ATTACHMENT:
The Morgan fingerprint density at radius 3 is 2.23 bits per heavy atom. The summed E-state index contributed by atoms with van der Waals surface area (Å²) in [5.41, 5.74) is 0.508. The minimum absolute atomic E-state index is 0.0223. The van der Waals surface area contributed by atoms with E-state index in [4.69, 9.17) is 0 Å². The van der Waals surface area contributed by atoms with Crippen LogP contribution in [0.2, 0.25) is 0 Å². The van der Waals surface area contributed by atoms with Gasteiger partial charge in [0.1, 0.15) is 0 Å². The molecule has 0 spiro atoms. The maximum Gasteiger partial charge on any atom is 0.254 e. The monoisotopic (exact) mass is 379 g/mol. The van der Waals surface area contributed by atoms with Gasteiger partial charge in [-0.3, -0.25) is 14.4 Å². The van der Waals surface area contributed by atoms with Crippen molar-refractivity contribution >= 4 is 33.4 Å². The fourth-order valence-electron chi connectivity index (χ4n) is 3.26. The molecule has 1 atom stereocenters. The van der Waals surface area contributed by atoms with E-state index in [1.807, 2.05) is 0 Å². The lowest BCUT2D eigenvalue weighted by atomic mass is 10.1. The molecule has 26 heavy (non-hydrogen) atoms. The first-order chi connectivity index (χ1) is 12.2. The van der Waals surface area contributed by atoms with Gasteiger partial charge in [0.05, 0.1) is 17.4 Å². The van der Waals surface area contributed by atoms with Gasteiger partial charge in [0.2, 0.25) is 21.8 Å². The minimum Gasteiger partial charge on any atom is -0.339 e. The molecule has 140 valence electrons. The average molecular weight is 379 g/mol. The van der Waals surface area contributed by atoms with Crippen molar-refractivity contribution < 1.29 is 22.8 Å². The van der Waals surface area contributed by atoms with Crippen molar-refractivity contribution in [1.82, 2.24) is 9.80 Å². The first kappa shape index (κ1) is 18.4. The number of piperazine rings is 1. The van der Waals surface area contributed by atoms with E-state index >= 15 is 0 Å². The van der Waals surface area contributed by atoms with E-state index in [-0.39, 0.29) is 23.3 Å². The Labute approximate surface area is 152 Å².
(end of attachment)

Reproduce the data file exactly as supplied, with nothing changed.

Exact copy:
The Morgan fingerprint density at radius 3 is 2.23 bits per heavy atom. The summed E-state index contributed by atoms with van der Waals surface area (Å²) in [5.41, 5.74) is 0.508. The minimum absolute atomic E-state index is 0.0223. The van der Waals surface area contributed by atoms with E-state index in [4.69, 9.17) is 0 Å². The van der Waals surface area contributed by atoms with Crippen LogP contribution in [0.2, 0.25) is 0 Å². The van der Waals surface area contributed by atoms with Gasteiger partial charge in [0.1, 0.15) is 0 Å². The molecule has 0 spiro atoms. The maximum Gasteiger partial charge on any atom is 0.254 e. The monoisotopic (exact) mass is 379 g/mol. The van der Waals surface area contributed by atoms with Gasteiger partial charge in [-0.3, -0.25) is 14.4 Å². The van der Waals surface area contributed by atoms with Crippen molar-refractivity contribution >= 4 is 33.4 Å². The fourth-order valence-electron chi connectivity index (χ4n) is 3.26. The molecule has 1 atom stereocenters. The van der Waals surface area contributed by atoms with E-state index in [1.807, 2.05) is 0 Å². The lowest BCUT2D eigenvalue weighted by atomic mass is 10.1. The molecule has 26 heavy (non-hydrogen) atoms. The first-order chi connectivity index (χ1) is 12.2. The van der Waals surface area contributed by atoms with Gasteiger partial charge in [0.05, 0.1) is 17.4 Å². The van der Waals surface area contributed by atoms with Gasteiger partial charge in [0.2, 0.25) is 21.8 Å². The minimum Gasteiger partial charge on any atom is -0.339 e. The molecule has 140 valence electrons. The average molecular weight is 379 g/mol. The van der Waals surface area contributed by atoms with Crippen molar-refractivity contribution < 1.29 is 22.8 Å². The van der Waals surface area contributed by atoms with Crippen molar-refractivity contribution in [1.82, 2.24) is 9.80 Å². The first kappa shape index (κ1) is 18.4. The number of piperazine rings is 1. The van der Waals surface area contributed by atoms with E-state index >= 15 is 0 Å². The van der Waals surface area contributed by atoms with E-state index in [-0.39, 0.29) is 23.3 Å². The Labute approximate surface area is 152 Å².